Non Delivery Approaches:
Nondelivery approaches to the alar cartilages include the intercartilaginous incision and the transcartilaginous incision. The intercartilaginous incision is performed at or just cephalic to the upper boundary of the lateral crus of the lower lateral cartilage to the level of the dome of the lower lateral cartilage. The cartilage is then back-elevated in the supraperichondrial plane deep to the SMAS by everting the nasal ala and using an Iris scissors for the elevation. This incision violates the attachment of the lower lateral cartilage to the upper lateral cartilage, a major tip support mechanism. The usual result is a cephalic rotation of the tip due to scarring and loss of the scroll attachment. With variable resection of a strip of the lower lateral cartilage this rotation can be accentuated in patients in whom rotation is desired. The intercartilaginous incision is a difficult approach through which to visual the nasal skeleton.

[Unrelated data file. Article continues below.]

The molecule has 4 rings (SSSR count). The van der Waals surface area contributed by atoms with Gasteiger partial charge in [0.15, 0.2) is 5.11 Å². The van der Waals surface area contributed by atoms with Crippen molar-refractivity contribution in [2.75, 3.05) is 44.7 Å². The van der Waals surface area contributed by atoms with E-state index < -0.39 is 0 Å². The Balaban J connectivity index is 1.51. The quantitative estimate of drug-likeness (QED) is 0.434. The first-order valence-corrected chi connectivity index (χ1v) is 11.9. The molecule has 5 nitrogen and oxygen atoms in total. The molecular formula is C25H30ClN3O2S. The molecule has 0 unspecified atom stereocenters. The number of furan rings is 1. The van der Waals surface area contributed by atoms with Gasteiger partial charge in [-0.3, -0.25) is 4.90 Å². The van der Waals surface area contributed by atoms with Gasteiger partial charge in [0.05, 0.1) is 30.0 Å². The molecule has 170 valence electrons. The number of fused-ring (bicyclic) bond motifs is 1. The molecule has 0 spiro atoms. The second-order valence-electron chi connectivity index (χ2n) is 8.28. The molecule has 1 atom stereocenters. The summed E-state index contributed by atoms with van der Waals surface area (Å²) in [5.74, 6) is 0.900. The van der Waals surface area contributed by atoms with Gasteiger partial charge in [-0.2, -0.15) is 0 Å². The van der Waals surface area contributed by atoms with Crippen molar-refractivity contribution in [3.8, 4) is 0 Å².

The transcartilaginous incision is performed through the cephalic portion of the upper lateral cartilage, incising a small strip of the cartilage during the incision. This incision is useful in tip rotation procedures. Some back elevation may still be necessary, however, to complete resection of a sufficient sized strip of the lower lateral cartilage.
Delivery Approaches including the Open Rhinoplasty Approach:
The transcartilaginous incision can be combined with a marginal incision that follows the caudal border of the lower lateral cartilages to create a bipedical mucosal/cartilaginous flap through which the lower lateral cartilage can be “delivered.” This incision can allow better visualization of the bilateral alar cartilages. It still sacrifices a major tip support mechanism made at the scroll area.